Literary Terms Poetry English 9 Mrs. Williams Irony- A situation, or use of language, involving some kind of incongruity or discrepancy
Difference: Tone and Mood Tone The writer’s or speaker’s attitude toward his subject, his audience, or himself; the emotional coloring, or emotional meaning, of a work Mood The emotional feeling or atmosphere in a work of literature, sometimes created by descriptions of the setting.
Figurative Language Language employing figures of speech; language that cannot be taken literally or only literally – Simile – Metaphor – Personification Sound Device – Onomatopoeia
Simile A figure of speech in which an explicit comparison is made between two things essentially unlike. The comparison is made explicit by the use of some such word or phrases as like, as, similar to, resembles, or seems.
Metaphor A figure of speech in which an implicit comparison is made between two things essentially unlike. It may take one of four (4) forms 1.That in which the literal term and the figurative term are both named 2.That in which the literal term is named and the figurative term is implied 3.That in which the literal term is implied and the figurative term named 4.That in which both the literal and the figurative terms are implied.
Personification/Onomatopoeia Personification- A figure of speech in which human attributes are given to an animal, an object or concept. Onomatopoeia-The use of words that supposedly mimic their meaning in their sound – Example: boom, click, pop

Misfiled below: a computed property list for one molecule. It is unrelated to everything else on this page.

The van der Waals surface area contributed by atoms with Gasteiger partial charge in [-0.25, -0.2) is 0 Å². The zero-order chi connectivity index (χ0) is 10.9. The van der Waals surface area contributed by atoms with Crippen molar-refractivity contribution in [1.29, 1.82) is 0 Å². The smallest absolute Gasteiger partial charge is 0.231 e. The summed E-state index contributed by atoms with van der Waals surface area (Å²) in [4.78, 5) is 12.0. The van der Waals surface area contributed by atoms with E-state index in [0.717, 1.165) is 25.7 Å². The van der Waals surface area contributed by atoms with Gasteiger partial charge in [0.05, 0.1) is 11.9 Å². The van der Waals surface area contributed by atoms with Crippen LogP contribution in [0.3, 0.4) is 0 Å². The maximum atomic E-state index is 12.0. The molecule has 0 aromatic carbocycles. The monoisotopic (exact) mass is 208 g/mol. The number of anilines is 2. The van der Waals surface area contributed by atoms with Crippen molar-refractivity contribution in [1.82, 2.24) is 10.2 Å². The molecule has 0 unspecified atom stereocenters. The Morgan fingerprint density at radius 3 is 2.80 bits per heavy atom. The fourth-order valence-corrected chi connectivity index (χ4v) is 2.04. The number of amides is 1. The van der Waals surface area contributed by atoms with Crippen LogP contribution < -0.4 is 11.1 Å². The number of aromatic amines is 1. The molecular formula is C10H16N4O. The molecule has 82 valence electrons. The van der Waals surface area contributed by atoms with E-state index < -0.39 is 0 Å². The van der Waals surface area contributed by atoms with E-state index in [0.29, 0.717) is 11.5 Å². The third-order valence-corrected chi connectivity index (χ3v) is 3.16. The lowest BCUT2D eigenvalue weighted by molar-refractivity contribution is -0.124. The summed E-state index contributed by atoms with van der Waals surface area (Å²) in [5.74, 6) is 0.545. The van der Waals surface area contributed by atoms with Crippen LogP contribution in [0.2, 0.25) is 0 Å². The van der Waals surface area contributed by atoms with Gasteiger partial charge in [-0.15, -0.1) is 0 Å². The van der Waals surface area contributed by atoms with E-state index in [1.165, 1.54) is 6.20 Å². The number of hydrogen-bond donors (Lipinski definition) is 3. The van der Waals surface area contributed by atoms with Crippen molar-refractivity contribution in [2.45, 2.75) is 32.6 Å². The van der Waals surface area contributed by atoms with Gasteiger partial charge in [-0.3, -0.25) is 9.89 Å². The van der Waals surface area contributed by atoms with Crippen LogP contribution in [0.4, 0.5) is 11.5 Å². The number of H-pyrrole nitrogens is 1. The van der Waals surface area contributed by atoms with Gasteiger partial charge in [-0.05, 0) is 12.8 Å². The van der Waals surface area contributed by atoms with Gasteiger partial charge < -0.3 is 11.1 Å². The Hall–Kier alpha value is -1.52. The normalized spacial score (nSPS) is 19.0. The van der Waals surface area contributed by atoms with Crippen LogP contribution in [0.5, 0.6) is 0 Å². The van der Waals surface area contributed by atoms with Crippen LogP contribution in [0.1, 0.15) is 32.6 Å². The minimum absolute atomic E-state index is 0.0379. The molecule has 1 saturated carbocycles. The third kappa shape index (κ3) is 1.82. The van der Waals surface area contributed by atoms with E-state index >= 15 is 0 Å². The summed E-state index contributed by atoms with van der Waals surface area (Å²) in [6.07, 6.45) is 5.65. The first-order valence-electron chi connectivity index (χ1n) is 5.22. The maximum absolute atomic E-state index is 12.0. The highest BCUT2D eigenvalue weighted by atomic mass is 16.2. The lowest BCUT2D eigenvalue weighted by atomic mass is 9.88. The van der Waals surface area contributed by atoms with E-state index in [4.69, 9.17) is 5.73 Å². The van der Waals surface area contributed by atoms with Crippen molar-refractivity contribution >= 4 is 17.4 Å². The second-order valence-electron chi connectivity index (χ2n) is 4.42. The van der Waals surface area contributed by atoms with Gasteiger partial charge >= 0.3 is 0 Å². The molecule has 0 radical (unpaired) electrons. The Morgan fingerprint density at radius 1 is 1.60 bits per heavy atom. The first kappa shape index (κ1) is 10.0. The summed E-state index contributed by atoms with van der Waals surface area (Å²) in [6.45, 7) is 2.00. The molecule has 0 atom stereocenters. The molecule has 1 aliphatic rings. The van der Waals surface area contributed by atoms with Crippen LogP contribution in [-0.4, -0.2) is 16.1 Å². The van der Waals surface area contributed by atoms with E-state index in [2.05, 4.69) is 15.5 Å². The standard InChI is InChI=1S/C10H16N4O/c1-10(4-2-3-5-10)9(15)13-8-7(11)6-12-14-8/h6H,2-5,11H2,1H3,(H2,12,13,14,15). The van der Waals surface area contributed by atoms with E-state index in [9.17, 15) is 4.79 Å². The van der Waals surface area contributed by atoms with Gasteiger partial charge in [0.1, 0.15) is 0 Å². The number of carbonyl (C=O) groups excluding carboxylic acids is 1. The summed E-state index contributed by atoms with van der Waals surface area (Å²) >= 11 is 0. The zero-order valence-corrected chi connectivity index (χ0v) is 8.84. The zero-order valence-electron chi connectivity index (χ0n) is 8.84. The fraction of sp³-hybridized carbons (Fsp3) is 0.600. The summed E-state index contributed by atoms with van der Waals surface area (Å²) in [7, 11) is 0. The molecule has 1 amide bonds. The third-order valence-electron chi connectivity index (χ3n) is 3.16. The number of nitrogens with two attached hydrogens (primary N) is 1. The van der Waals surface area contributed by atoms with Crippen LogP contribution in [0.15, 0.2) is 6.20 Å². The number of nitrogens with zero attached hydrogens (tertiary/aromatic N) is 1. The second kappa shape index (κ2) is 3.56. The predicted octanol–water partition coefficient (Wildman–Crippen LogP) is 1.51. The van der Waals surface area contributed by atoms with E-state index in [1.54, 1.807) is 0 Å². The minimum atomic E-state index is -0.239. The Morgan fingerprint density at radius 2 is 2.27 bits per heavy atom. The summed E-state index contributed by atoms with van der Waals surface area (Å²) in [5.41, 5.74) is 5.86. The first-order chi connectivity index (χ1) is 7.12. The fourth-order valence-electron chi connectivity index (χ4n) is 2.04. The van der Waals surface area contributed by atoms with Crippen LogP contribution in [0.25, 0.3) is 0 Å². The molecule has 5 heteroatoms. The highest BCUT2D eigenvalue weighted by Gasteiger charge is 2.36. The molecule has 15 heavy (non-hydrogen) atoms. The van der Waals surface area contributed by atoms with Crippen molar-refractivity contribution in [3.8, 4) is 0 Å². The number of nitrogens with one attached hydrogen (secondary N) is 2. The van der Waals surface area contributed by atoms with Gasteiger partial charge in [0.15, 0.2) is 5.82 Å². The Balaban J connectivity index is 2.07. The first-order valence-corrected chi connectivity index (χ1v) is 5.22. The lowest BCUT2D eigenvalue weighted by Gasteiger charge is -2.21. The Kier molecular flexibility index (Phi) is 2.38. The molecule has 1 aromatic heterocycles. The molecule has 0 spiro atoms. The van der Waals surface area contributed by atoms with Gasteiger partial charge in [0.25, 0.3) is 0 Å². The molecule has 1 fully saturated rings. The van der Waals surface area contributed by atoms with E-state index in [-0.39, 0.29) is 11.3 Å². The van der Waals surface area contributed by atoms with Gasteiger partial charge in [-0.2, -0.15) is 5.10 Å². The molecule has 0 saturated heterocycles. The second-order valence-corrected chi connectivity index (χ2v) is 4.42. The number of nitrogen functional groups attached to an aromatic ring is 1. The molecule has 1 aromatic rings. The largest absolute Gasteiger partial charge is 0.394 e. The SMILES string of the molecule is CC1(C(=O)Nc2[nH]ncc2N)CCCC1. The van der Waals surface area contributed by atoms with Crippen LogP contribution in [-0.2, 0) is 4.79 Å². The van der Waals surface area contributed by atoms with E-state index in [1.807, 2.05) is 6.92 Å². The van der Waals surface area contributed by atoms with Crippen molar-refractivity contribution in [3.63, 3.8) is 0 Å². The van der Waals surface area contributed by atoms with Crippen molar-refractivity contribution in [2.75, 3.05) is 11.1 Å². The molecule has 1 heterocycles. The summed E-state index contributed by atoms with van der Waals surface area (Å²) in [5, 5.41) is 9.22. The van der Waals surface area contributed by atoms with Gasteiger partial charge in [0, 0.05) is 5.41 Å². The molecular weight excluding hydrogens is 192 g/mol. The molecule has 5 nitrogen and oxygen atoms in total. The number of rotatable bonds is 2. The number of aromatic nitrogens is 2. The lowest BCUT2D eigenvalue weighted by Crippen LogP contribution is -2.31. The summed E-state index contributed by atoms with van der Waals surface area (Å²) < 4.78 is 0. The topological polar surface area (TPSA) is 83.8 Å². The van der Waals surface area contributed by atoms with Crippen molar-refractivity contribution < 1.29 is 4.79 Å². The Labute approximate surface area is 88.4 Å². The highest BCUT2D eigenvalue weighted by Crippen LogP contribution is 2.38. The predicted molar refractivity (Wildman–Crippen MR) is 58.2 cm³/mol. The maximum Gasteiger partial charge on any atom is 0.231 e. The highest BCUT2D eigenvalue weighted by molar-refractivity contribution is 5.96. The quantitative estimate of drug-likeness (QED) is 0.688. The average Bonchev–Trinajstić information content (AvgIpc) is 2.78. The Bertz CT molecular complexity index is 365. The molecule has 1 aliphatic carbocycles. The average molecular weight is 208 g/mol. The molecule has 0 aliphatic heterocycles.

Repetition of Sounds: Consonance The repetition at close intervals of the final consonant sounds of accented syllables or important words. Examples: book - plaque - thicker
Repetition of Sounds: Assonance The repetition at close intervals of the vowel sounds of accented syllables or important words. Examples: 1. hat - ran - amber 2. vein - made
Repetition of Sounds: Alliteration The repetition at close intervals of the initial consonant sounds of accented syllables or important words. Examples: map-mood kill-code, preach-approve Important words and accented syllables beginning with vowels may also be said to alliterate with each other inasmuch as they all have the same lack of initial consonant sound. Examples “Inebriate of air am I”
Rhyme Scheme Any fixed pattern of rhymes characterizing a whole poem or its stanzas – Internal Rhyme – Slant Rhyme – External Rhyme (End Rhyme)
Internal and External (End) Rhyme Internal Rhyme: A rhyme in which one or both of the rhyme- words occur WITHIN the line. – Example: “Once upon a midnight dreary, while I pondered, weak and weary, Over many a quaint and curious volume of forgotten lore, While I nodded, nearly napping, suddenly there came a tapping, As of some one gently rapping, rapping at my chamber door. "'Tis some visitor," I muttered, "tapping at my chamber door Only this, and nothing more.“ – Edgar Allan Poe External (End) Rhyme: A rhyme in which the rhyme-words occur at the END of the line. Example: – “Whose woods these are I think I know, His house is in the village, though; He will not see me stopping here To watch his woods fill up with snow.” -Robert Frost E
Slant and Exact Rhyme Slant Rhyme: A rhyme in which the rhyme words approximate identical sounds – Example: There-were, main-again – Example: “Hope is the thing with feathers That perches in the soul, And sings the tune without the words, And never stops at all.” – Emily Dickinson Exact Rhyme: A rhyme in which the rhyme words have identical sounds – Example: There-stare, main-sprain – Example: “Hold fast to dreams For if dreams die Life is a broken-winged bird That cannot fly.” – Langston Hughes